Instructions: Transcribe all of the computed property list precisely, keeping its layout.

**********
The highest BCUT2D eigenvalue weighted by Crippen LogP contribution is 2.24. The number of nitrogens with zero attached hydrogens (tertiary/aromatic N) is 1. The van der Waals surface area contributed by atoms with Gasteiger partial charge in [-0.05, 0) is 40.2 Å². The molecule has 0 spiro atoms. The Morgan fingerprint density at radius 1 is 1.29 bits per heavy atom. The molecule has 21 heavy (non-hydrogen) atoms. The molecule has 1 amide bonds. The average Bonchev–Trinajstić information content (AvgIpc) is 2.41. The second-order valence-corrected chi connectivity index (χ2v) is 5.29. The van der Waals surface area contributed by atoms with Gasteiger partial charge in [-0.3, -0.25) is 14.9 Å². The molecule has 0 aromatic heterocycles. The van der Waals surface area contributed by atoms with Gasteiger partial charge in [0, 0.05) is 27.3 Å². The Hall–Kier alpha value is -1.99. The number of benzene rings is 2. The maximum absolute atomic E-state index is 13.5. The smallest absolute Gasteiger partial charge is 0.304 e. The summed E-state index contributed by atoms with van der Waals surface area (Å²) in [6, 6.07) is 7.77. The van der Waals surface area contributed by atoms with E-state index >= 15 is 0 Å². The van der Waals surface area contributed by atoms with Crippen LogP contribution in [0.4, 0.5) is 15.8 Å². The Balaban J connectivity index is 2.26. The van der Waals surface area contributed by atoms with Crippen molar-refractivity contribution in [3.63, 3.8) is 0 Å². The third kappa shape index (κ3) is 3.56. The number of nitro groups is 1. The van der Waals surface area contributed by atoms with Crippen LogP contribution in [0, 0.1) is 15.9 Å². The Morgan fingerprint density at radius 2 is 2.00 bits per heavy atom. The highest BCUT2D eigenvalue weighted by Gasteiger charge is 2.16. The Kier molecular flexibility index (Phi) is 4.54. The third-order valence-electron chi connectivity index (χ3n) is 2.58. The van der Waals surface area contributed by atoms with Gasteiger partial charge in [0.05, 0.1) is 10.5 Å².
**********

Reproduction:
The highest BCUT2D eigenvalue weighted by Crippen LogP contribution is 2.24. The number of nitrogens with zero attached hydrogens (tertiary/aromatic N) is 1. The van der Waals surface area contributed by atoms with Gasteiger partial charge in [-0.05, 0) is 40.2 Å². The molecule has 0 spiro atoms. The Morgan fingerprint density at radius 1 is 1.29 bits per heavy atom. The molecule has 21 heavy (non-hydrogen) atoms. The molecule has 1 amide bonds. The average Bonchev–Trinajstić information content (AvgIpc) is 2.41. The second-order valence-corrected chi connectivity index (χ2v) is 5.29. The van der Waals surface area contributed by atoms with Gasteiger partial charge in [-0.3, -0.25) is 14.9 Å². The molecule has 0 aromatic heterocycles. The van der Waals surface area contributed by atoms with Gasteiger partial charge in [0, 0.05) is 27.3 Å². The Hall–Kier alpha value is -1.99. The number of benzene rings is 2. The maximum absolute atomic E-state index is 13.5. The smallest absolute Gasteiger partial charge is 0.304 e. The summed E-state index contributed by atoms with van der Waals surface area (Å²) in [6, 6.07) is 7.77. The van der Waals surface area contributed by atoms with E-state index >= 15 is 0 Å². The van der Waals surface area contributed by atoms with Crippen LogP contribution in [0.4, 0.5) is 15.8 Å². The Balaban J connectivity index is 2.26. The van der Waals surface area contributed by atoms with Crippen molar-refractivity contribution in [3.63, 3.8) is 0 Å². The third kappa shape index (κ3) is 3.56. The number of nitro groups is 1. The van der Waals surface area contributed by atoms with Crippen LogP contribution in [0, 0.1) is 15.9 Å². The Morgan fingerprint density at radius 2 is 2.00 bits per heavy atom. The highest BCUT2D eigenvalue weighted by Gasteiger charge is 2.16. The Kier molecular flexibility index (Phi) is 4.54. The third-order valence-electron chi connectivity index (χ3n) is 2.58. The van der Waals surface area contributed by atoms with Gasteiger partial charge in [0.05, 0.1) is 10.5 Å².